Bridge over ocean
1 April 2017 CFA Institute Journal Review

Short-Selling Pressure and Last-Resort Debt Finance: Evidence from 144(a) High-Yield Risk-Adjusted Debt (Digest Summary)

  1. Marc L. Ross, CFA

Why do publicly traded nonfinancial firms issue convertible high-yield Rule 144(a) debt, given financial markets’ negative reaction to announcements of such issuances? Rule 144(a) borrowers tend to have weak balance sheets, resorting to such debt as a matter of last resort. Convertible bond arbitrageurs’ short sales of these bonds are behind the negative equity market response.

How Is This Research Useful to Practitioners?

Created in 1990, SEC Rule 144(a) sought to correct the flaws in the traditional private placement market, wherein borrowers would “place” money directly with investors (lenders). The rule was designed to lessen the disclosures and costs that are part of the registration process. It aims to help avoid more restrictive borrowing covenants that are normally part of publicly issued bonds and to speed up the time to issue debt securities. The SEC rule allows so-called 144(a) securities to be registered as publicly traded issues 60 days after issuance, affording investors both liquidity and transparency. From 2002 to 2011, 144(a) issues were a greater proportion of high-yield debt issuance than publicly traded debt.
Looking at a large sample of Rule 144(a) debt issues in the United States over a 21-year period, the authors examine why an issuer would choose this type of bond in the face of markets’ negative perception of them. Indeed, many of these sorts of bonds are convertible into shares of common stock. Accordingly, many hedge funds that use convertible bond arbitrage strategies buy 144(a) bonds and sell short the borrower’s underlying shares to capture an arbitrage profit. Rule 144(a) issuers are thus likely to experience a negative reaction from equity markets.
Negative public perception of these issues raises the question of why firms would use them, given the bonds’ tendency to reduce shareholders’ wealth. Firms with a distressed balance sheet or questionable creditworthiness appear more likely than other firms to tap the 144(a) market in a last-ditch effort to satisfy urgent near-term operational financing needs rather than as a way to secure a longer-term investment.
Fixed-income analysts who specialize in high-yield issues will glean useful insights into issuers’ motivations for using this type of debt. The authors’ work will inform market strategists and portfolio managers, whose decisions rest importantly on the study of financial markets.

How Did the Authors Conduct This Research?

The authors consult the relevant literature on the 144(a) debt market to inform their research. They examine a cross section of US-listed firms from 1990 to 2011. The Fixed Investment Securities Database is the source of the Rule 144(a) debt sample. It is also the source of non-Rule 144(a) debt samples, along with the SDC Platinum Database for private loan samples. The analysis excludes public utilities and financial firms, which are both subject to additional regulation. Daily stock return data come from the CRSP database, along with accounting and cash flow numbers from the CRSP/Compustat Merged database. Winnowing produces a final debt sample comprising 1,721 144(a) debt issues, 3,298 public debt issues, and 9,485 bank loans; 529 of the 1,721 144(a) issues are convertible bonds.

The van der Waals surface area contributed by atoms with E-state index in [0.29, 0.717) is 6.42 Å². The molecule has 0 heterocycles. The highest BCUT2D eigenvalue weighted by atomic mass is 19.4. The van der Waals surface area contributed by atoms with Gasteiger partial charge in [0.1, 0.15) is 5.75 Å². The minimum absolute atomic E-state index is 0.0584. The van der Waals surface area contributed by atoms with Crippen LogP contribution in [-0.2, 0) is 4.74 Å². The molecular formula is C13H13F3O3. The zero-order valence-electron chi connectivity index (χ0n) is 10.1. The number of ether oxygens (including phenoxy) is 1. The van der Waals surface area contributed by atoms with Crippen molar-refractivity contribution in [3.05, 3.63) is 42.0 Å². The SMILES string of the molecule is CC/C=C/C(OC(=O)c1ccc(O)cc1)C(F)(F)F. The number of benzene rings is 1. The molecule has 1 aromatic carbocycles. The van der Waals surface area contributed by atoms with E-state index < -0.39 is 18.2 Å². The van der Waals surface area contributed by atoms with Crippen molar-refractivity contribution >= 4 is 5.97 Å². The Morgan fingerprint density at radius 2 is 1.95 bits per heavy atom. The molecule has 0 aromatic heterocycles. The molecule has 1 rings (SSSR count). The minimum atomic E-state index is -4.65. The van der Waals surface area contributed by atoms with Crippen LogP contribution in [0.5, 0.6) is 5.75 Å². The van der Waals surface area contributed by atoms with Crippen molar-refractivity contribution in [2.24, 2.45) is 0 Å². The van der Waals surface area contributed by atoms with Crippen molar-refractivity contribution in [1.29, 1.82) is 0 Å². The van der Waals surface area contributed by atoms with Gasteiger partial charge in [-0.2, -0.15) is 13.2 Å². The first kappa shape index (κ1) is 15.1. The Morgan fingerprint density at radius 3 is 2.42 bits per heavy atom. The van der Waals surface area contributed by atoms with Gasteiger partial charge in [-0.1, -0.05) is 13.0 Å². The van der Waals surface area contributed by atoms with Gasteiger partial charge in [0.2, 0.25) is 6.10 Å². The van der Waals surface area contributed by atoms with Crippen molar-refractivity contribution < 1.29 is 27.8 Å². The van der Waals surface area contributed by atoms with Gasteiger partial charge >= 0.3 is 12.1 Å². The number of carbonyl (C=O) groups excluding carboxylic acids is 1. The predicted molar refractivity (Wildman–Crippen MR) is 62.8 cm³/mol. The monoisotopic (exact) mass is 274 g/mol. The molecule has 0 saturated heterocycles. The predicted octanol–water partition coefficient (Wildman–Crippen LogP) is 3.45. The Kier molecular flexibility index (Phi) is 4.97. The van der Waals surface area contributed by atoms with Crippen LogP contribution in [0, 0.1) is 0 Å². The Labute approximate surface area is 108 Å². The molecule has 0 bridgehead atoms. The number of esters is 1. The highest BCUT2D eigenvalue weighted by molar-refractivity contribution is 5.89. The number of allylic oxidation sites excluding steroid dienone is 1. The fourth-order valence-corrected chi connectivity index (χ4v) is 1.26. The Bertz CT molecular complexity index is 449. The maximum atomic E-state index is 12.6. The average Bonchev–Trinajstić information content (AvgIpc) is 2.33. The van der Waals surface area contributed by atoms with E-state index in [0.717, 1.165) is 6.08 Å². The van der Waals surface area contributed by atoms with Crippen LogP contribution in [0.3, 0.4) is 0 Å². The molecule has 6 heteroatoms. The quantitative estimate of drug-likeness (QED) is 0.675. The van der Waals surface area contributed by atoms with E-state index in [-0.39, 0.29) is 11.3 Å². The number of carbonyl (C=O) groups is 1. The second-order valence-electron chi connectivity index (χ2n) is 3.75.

To gauge whether a firm’s announcement of 144(a) debt issuance adversely affects its stock returns, the authors conduct an event study. They also perform related analyses to determine whether convertible bond arbitrageurs’ actions negatively affect equity returns, estimating a regression model to determine the degree of association between negative cumulative abnormal returns and these traders’ activities. The authors’ testing controls for sample selection bias.
Test results confirm that firms more likely to issue 144(a) convertible debt tend to be smaller, less profitable, and of lower creditworthiness. Accordingly, the offering yield on their borrowings is roughly 1.36% higher than on non-144(a) debt, suggesting that 144(a) debt is a type of high-yield bond. The authors’ analysis confirms that convertible 144(a) announcements have a wealth-destroying effect, causing significant negative cumulative abnormal returns on the issuer’s stock price because of the short selling by arbitrageurs drawn to these types of issues. A delta-neutral strategy can be used that computes the number of shares to sell short in order to mitigate any effect on the bond price. Once the immediate hedging activity subsides, the stock price tends to recover. The average share price declines 3.53% relative to the market near the announcement date but recovers 2.35% in the subsequent month.
The authors’ probit regression analysis substantiates 144(a) debt financing as a last resort for firms in financial difficulty that lack other options. Such firms would have below-investment-grade debt ratings and would use such debt to manage near-term, day-to-day operational exigencies (for example, accounts payable and accrued liabilities). A series of regressions that match sources of funds to uses of proceeds validates this observation.

Abstractor’s Viewpoint

The authors’ analysis of why firms use a seemingly wealth-reducing form of debt is an important contribution to the literature on behavioral finance in corporate finance departments. Rule 144(a) convertible debt is a type of high-yield bond subject to the whims of arbitrageurs looking to profit from financially distressed firms that have little choice but to use it. The authors are the first not only to posit the demand-side explanation of last-resort debt financing but also to explore the 144(a) market from an equity perspective. Their contribution is meaningful for both strategists and behavioral economists.

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